Tool for writing a value proposition for each customer segment

When creating a value proposition for each customer segmentation, try using the below tool to help define and write each one. Once you have chosen your Customer Segment, begin by writing down the Benefits that your technology has for this customer. Next, write down the Costs for this customer (‘costs’ are the risks or tasks that your customer takes on by choosing your technology over another). Finally, write your Overall Proposition Description (this is where you form your concise value proposition that meets all of the customer’s needs and fears).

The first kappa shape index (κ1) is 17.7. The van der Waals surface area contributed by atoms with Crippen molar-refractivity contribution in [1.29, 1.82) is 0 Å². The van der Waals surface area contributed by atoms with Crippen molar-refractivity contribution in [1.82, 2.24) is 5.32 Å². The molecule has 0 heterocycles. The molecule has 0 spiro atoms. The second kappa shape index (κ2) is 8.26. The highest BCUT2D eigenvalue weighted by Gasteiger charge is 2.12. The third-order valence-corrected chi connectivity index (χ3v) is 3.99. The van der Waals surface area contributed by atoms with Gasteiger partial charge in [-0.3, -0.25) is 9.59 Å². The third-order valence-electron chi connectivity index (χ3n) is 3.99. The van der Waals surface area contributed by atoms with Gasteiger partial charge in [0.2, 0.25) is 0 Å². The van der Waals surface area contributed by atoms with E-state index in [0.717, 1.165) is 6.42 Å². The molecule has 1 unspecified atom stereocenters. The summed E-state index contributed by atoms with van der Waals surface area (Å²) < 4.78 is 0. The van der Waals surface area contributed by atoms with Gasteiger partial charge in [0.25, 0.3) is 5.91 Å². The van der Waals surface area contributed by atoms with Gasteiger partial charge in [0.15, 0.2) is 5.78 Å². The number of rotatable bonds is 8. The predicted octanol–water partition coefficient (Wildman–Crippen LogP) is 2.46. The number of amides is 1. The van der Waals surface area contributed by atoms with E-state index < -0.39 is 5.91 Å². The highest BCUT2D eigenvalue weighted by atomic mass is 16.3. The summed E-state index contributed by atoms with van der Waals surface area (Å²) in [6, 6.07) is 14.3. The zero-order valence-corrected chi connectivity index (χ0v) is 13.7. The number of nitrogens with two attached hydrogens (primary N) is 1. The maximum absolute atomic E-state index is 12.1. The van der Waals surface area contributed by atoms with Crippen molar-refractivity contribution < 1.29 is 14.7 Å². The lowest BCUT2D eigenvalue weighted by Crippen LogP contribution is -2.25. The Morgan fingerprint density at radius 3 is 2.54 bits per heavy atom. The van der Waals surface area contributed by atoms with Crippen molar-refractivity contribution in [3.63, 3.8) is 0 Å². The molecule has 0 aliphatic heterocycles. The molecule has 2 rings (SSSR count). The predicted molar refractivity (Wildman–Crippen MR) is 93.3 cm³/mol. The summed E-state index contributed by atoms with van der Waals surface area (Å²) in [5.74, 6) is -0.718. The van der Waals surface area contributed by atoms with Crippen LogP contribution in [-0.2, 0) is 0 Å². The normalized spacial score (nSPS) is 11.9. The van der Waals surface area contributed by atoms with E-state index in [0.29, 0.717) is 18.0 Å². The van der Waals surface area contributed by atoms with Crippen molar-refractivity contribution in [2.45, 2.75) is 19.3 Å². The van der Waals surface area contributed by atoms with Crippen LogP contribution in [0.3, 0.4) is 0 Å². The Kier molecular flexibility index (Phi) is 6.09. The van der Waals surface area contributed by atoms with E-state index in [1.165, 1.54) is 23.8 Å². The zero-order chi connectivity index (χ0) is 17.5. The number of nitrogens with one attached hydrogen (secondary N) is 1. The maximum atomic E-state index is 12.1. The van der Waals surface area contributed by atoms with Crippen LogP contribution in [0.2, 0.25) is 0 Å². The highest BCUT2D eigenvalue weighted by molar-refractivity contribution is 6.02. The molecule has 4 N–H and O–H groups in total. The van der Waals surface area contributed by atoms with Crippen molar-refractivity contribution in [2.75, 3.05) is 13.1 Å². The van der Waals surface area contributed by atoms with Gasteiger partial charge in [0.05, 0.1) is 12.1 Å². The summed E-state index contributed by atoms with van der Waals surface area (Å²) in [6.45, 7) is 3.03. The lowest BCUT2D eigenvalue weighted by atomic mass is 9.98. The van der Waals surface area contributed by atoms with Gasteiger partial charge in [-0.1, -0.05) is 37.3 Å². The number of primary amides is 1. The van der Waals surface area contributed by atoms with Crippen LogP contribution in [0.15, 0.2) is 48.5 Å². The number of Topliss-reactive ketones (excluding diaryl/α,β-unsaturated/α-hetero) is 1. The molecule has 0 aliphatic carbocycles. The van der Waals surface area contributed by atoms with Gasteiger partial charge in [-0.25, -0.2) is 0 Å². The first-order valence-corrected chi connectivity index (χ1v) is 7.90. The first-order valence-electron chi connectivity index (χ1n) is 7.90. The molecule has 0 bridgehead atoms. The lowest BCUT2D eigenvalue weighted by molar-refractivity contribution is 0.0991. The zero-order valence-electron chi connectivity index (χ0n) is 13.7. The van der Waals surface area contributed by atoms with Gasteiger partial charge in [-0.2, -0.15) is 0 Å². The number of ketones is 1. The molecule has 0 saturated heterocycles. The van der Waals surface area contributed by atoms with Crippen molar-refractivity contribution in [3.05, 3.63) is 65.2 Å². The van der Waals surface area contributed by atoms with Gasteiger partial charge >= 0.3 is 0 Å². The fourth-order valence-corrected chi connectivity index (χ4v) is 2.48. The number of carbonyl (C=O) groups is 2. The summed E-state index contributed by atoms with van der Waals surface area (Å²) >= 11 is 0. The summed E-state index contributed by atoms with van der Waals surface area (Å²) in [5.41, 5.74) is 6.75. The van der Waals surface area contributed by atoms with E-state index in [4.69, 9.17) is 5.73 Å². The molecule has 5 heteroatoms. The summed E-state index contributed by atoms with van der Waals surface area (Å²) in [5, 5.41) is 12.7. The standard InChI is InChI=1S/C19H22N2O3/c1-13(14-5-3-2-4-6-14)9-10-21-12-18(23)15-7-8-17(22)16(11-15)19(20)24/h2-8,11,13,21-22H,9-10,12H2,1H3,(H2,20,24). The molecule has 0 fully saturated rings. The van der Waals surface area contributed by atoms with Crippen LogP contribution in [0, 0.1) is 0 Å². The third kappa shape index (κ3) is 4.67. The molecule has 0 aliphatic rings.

Communicating value proposition

When you’re a clean tech start-up, it’s important that you can easily prove your value proposition and demonstrate your technology’s claims. For example, when pitching to a clean tech fund for investment, you’ll need hard evidence and research that verifies your carbon emissions savings projections – so do ensure that you have put in the work to ‘back up’ your value proposition. A value proposition is incredibly powerful when its quantifiable, for example “Our technology is fives times faster than current available alternatives”, or “Our technology can help to reduce carbon emissions by up to 30%”.  However don’t ignore the costs or issues your customer will face – including them in your definition of the value proposition will force you to consider how to help customers address or mitigate them (for example IKEA’s excellent car parks and abundant trolleys help customers to mitigate the cost of being their own delivery person).